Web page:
What the mother and daughter have been through is all-too-common in the fast food industry. A 2016 national survey of women working non-managerial positions in fast food found that 40 percent had experienced unwanted sexual behavior at work, including sexual jokes or remarks and unwanted hugging or touching. Two percent said they had been sexually assaulted or raped. More than one in five had faced multiple kinds of harassment.
While 40 percent of the women who had been harassed said they reported it through official channels, one in five was retaliated against, including 11 percent who had their hours cut and two percent who were fired. More commonly, women reacted to harassment by trying to avoid their harassers, some reduced their own hours or changed their schedules in order to do so.
But the #MeToo movement may be changing things, and it helped Acevedo feel more comfortable going public. “I think with this movement people will take this more seriously and people will be listening,” she says. “This won’t just go away.”
Acevedo and her coworkers have now turned to Arise Chicago, a worker’s rights organization, which has supported them in their campaign. Arise contacted the company’s regional manager, who initially committed to meet with the workers but never confirmed that meeting despite multiple follow-ups. So the workers decided to take their fight public, holding a protest on Wednesday outside of the Villa Fresh Italian Kitchen where the harassment happened.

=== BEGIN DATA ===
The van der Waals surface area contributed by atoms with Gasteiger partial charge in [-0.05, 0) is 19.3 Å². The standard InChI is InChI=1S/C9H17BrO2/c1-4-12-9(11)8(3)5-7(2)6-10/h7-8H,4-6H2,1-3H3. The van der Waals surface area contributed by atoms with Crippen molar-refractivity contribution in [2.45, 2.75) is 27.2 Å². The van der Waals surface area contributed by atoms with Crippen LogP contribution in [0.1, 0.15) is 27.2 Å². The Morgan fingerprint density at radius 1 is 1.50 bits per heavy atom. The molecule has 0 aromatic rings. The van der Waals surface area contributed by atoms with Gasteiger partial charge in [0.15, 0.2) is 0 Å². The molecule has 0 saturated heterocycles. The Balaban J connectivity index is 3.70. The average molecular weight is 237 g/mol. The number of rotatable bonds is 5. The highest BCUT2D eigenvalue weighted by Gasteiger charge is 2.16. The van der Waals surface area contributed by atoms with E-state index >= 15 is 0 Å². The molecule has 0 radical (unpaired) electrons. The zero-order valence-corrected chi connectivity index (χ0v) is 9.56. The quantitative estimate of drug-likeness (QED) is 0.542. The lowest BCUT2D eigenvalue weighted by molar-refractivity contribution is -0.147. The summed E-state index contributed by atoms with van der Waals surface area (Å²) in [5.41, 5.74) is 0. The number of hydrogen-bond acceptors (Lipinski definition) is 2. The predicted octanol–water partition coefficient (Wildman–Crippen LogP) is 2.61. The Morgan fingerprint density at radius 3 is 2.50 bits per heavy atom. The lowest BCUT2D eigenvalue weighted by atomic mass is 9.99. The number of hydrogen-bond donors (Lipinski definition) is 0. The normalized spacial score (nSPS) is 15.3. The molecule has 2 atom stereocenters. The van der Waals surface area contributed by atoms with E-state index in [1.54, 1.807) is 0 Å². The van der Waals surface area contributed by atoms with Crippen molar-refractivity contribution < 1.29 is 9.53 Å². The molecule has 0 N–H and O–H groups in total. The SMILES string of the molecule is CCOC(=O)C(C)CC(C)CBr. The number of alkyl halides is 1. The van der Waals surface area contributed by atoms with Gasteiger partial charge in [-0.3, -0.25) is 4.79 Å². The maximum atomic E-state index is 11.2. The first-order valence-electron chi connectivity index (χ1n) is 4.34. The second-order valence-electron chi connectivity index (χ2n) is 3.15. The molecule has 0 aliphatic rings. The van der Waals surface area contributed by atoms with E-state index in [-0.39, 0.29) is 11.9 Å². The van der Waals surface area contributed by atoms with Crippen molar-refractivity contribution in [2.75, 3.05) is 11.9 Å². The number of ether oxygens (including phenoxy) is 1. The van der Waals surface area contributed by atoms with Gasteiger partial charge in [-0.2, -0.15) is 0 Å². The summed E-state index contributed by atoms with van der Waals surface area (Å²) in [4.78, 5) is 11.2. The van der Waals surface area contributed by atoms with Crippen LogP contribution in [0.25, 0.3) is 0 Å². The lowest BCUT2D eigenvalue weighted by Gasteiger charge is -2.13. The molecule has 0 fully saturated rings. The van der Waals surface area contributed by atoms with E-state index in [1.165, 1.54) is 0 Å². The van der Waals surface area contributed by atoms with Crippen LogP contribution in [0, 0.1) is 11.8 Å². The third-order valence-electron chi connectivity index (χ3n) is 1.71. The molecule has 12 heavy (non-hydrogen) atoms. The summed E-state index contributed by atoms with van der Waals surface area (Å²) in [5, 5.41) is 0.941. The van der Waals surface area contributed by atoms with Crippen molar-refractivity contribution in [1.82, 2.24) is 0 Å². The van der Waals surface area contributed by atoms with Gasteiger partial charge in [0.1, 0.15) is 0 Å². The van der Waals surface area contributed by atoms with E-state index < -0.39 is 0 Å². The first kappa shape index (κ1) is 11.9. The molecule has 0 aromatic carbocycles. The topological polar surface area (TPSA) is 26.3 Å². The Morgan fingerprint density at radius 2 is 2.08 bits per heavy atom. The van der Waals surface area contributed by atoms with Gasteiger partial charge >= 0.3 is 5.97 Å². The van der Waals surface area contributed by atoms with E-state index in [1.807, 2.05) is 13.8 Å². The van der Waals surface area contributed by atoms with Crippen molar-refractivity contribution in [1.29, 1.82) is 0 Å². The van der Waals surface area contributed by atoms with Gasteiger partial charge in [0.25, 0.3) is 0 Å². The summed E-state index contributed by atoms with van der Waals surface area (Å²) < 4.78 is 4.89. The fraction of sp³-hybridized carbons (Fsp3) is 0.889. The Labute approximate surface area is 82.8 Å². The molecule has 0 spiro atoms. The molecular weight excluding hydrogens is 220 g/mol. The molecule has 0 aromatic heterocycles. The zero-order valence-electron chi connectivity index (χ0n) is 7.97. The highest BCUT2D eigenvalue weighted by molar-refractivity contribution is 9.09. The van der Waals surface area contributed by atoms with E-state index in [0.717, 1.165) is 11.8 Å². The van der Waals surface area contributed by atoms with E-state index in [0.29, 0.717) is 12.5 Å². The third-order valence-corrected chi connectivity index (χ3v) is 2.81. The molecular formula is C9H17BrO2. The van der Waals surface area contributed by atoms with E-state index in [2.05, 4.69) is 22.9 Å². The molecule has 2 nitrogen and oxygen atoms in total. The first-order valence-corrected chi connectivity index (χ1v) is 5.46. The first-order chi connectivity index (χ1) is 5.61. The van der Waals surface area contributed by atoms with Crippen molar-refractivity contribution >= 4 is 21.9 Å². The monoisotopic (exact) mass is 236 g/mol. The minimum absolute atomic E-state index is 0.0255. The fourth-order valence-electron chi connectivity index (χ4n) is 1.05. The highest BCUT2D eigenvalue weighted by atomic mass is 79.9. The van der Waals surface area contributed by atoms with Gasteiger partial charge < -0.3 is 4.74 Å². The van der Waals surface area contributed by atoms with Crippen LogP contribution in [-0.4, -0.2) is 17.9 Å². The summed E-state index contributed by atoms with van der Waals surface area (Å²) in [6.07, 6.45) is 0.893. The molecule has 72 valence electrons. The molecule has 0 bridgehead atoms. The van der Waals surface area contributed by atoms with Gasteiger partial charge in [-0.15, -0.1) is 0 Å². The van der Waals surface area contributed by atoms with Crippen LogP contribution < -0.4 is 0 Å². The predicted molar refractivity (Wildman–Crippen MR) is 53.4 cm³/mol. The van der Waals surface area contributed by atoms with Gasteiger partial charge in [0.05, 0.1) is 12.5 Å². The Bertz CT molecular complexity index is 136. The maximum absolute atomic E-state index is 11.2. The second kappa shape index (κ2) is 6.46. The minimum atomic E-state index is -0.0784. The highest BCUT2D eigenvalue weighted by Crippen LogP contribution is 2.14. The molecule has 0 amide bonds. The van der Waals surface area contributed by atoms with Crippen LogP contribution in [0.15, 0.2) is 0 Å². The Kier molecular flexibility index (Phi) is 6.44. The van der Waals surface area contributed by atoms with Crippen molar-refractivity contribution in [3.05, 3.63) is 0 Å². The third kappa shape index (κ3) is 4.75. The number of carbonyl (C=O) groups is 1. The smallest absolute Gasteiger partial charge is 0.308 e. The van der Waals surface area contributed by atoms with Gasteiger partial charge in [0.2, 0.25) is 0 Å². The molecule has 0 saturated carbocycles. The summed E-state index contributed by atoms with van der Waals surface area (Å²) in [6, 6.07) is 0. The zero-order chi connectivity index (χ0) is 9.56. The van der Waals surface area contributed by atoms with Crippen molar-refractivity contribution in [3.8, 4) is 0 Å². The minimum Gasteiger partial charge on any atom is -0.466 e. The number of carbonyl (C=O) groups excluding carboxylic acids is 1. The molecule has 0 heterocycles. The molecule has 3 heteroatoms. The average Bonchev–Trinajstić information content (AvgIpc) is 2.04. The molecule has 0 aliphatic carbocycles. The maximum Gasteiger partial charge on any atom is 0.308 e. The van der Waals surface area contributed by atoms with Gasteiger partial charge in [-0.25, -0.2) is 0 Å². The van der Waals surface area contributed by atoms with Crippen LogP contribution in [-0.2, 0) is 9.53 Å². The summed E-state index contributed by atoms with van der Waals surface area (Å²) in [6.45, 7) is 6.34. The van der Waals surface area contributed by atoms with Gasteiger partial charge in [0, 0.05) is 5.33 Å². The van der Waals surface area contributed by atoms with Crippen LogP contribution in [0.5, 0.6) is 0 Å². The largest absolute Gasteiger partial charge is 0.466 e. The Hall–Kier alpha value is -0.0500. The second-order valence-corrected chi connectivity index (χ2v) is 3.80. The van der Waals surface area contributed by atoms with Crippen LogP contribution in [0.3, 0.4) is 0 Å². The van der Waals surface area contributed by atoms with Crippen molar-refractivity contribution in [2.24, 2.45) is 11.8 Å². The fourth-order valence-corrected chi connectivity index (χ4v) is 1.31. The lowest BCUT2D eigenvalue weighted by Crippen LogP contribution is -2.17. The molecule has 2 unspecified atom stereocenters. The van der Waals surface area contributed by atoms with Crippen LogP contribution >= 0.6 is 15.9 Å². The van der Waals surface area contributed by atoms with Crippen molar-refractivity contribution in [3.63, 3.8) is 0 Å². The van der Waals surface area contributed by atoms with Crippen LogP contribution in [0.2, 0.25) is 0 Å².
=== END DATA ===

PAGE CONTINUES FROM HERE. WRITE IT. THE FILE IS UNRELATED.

“I don’t want this to keep happening to the people working there or who will be working there,” Acevedo explains about her decision to speak out. “We felt like we were just pushed into a situation where we had to do something more, we had to take it to an additional step where we had public action. … I’m not just fighting for my rights, but for all women’s rights to ensure that this doesn’t continue to happen.”
The company still hadn’t responded by the time workers held their protest, although representatives for the mall where the restaurant is located asked to meet with Acevedo and said they would also try to intervene with the company. The manager who harassed Acevedo still works at the restaurant in the same managerial position.
It hasn’t been easy to speak up. “Many of us are very nervous, my mom is nervous to take this kind of action,” Acevedo says. “But we need to fight.”
The workers have now sent the company a list of demands, which include reinstating Acevedo to her job and paying her for the weeks she missed at work, reinstating Ortiz’s hours to full time and also compensating her for lost wages, disciplining the abusive supervisor, creating a company handbook with clear anti-harassment policies and a protocol for reporting it to be distributed to all employees, requiring mandatory anti-harassment training for all managers, and holding “regular meetings between company representatives and employees to asses for ongoing problems and discuss potential solutions.” They’ve given the company until the end of the day Monday to respond.
“It’s in God’s hands at this point,” Acevedo says. “Justice will come. Justice will prevail.”
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Bryce Covert is an independent journalist writing about the economy. She is a contributing writer at The Nation. Her writing can be found in the New York Times, Time Magazine, The New Republic, the Washington Post, the New York Daily News, New York Magazine and Slate. She has also appeared on ABC, CBS, MSNBC and NPR. She won a 2016 Exceptional Merit in Media Award from the National Women’s Political Caucus.